Power told the Security Council that "Russia's silence since Thursday was sending a message to the illegal armed groups in Ukraine: We have your backs."

"We are not naive: if Russia is not part of the solution, it will continue to be part of the problem," Power said.

Ahead of the vote, Australian Prime Minister Tony Abbott — whose government proposed the draft resolution — warned that his country would react "very, very badly" if Russia did not support the call, newspaper The Australian reported.

Yet despite international concern over Russia's supposed unwillingness to wield its influence over Ukrainian separatists, Russia did not use its veto power as a permanent member of the Security Council to block Monday's resolution.

Russia had proposed removing mentions of "armed groups" of pro-Moscow separatists from the draft resolution, but resigned itself to the term after the council refused its request.

The resolution now "demands that the armed groups in control of the crash site and the surrounding area refrain from any actions that may compromise the integrity of the crash site, including by refraining from destroying, moving, or disturbing wreckage, equipment, debris, personal belongings, or remains."

A separate Russian request to have the resolution describe the incident as the "downing" rather than the "shooting down" of the MH17 plane was granted.

But even after Russia joined the vote, the U.S. ambassador expressed doubts Russia was truly committed to a thorough investigation.

"Even after adopting this resolution, it is worth asking if there really is consensus that this crime merits an immediate and impartial investigation," Power said. "There is one party from which we have heard too little condemnation (of earlier impediments to the investigation) — and that is Russia."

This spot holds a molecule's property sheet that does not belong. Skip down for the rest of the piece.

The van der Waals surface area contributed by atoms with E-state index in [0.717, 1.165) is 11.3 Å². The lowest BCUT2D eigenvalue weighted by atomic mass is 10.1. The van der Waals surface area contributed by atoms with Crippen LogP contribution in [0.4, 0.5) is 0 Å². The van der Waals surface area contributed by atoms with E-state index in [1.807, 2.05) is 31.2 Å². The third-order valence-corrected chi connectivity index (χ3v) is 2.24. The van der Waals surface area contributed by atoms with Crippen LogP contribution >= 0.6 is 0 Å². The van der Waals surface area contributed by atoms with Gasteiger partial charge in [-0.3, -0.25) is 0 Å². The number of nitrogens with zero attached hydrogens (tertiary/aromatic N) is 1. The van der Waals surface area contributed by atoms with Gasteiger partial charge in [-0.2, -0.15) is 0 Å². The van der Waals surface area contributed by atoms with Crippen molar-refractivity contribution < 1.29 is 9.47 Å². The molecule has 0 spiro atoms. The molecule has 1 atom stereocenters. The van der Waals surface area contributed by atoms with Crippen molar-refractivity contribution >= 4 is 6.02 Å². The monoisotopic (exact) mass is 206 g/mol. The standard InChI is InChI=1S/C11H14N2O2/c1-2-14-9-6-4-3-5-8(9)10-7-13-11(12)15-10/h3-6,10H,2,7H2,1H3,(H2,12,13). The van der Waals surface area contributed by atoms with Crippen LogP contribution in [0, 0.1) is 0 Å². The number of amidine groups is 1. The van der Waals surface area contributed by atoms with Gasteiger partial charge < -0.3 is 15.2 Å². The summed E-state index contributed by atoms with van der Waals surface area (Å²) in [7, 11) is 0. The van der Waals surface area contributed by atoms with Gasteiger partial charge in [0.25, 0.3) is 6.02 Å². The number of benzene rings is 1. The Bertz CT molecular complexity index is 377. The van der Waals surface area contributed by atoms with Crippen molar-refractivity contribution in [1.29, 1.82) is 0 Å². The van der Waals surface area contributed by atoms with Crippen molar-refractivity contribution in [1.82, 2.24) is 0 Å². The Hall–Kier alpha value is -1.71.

Mourning

Australian Foreign Minister Julie Bishop, who had traveled to New York to address the Security Council, described the downing of the plane as an "outrage", and blocking access for international monitors' access to the crash site as "despicable."

"I cannot begin to fathom the pain and anguish their families feel," she said.

Dutch Foreign Minister Frans Timmermans also made an emotional speech.

"Since Thursday, I've been thinking how horrible must have been the final moments of their lives when they knew the plane was going down," he said. "Did they lock hands with their loved ones? Did they hold their children close the their hearts? Did they look each other in the eyes one final time in a wordless goodbye? We will never know."

The Netherlands has been shattered by the loss of 193 of its natives in the downing — the highest number of casualties among the countries whose citizens were among the 298 people aboard the MH 17.

The disaster "has left a hole in the hearts of the Dutch nation," and has caused "grief, anger and despair" — amid an "excruciatingly slow process" of recovering the remains of the victims and securing the crash site, Timmermans said.

"To my dying day, I will not understand [why] it took so much time for the rescue workers to be allowed to do their difficult jobs, and that human remains should be used in a political game," he said.

In Ukraine, a train with the remains of some 200 bodies that have been recovered from the crash site has been slowly moving across eastern regions Tuesday on its way to the Netherlands, accompanied by monitors from Malaysia and the Organization for Security and Cooperation in Europe, Interfax reported.

Diplomats from Australia, the Netherlands and other countries at the Security Council called for the remains to be treated with dignity.

News reports said Ukraine separatist leader and Russian citizen Aleksandr Borodai had handed over the downed aircraft's black boxes to a Malaysian envoy early on Tuesday.

See also:

Why Putin Can't Afford to Dump the Ukrainian Separatists